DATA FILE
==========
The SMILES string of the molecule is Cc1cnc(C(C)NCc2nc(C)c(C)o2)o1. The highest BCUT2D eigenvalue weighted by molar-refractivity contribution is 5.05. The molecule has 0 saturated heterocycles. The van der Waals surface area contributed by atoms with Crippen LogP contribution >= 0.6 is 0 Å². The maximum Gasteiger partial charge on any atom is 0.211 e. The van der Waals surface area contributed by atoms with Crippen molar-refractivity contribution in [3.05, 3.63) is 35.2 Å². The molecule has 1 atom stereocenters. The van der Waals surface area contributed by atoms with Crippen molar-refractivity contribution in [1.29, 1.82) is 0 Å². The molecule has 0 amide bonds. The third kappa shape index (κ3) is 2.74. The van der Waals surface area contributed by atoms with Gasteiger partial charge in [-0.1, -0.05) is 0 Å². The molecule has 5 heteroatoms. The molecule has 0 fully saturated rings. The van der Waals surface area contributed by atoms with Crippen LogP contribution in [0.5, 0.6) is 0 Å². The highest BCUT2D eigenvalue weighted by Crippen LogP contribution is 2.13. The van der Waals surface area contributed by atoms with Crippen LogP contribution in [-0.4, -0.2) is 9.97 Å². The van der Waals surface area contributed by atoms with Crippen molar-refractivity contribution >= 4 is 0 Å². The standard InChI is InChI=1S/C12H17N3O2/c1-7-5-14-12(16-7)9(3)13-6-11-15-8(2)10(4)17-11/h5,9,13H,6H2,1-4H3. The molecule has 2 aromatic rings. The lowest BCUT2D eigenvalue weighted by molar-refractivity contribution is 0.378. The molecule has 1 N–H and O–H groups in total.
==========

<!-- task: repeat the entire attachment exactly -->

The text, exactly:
The SMILES string of the molecule is Cc1cnc(C(C)NCc2nc(C)c(C)o2)o1. The highest BCUT2D eigenvalue weighted by molar-refractivity contribution is 5.05. The molecule has 0 saturated heterocycles. The van der Waals surface area contributed by atoms with Crippen LogP contribution >= 0.6 is 0 Å². The maximum Gasteiger partial charge on any atom is 0.211 e. The van der Waals surface area contributed by atoms with Crippen molar-refractivity contribution in [3.05, 3.63) is 35.2 Å². The molecule has 1 atom stereocenters. The van der Waals surface area contributed by atoms with Crippen molar-refractivity contribution in [1.29, 1.82) is 0 Å². The molecule has 0 amide bonds. The third kappa shape index (κ3) is 2.74. The van der Waals surface area contributed by atoms with Gasteiger partial charge in [-0.1, -0.05) is 0 Å². The molecule has 5 heteroatoms. The molecule has 0 fully saturated rings. The van der Waals surface area contributed by atoms with Crippen LogP contribution in [0.5, 0.6) is 0 Å². The highest BCUT2D eigenvalue weighted by Crippen LogP contribution is 2.13. The van der Waals surface area contributed by atoms with Crippen LogP contribution in [-0.4, -0.2) is 9.97 Å². The van der Waals surface area contributed by atoms with Crippen molar-refractivity contribution >= 4 is 0 Å². The standard InChI is InChI=1S/C12H17N3O2/c1-7-5-14-12(16-7)9(3)13-6-11-15-8(2)10(4)17-11/h5,9,13H,6H2,1-4H3. The molecule has 2 aromatic rings. The lowest BCUT2D eigenvalue weighted by molar-refractivity contribution is 0.378. The molecule has 1 N–H and O–H groups in total.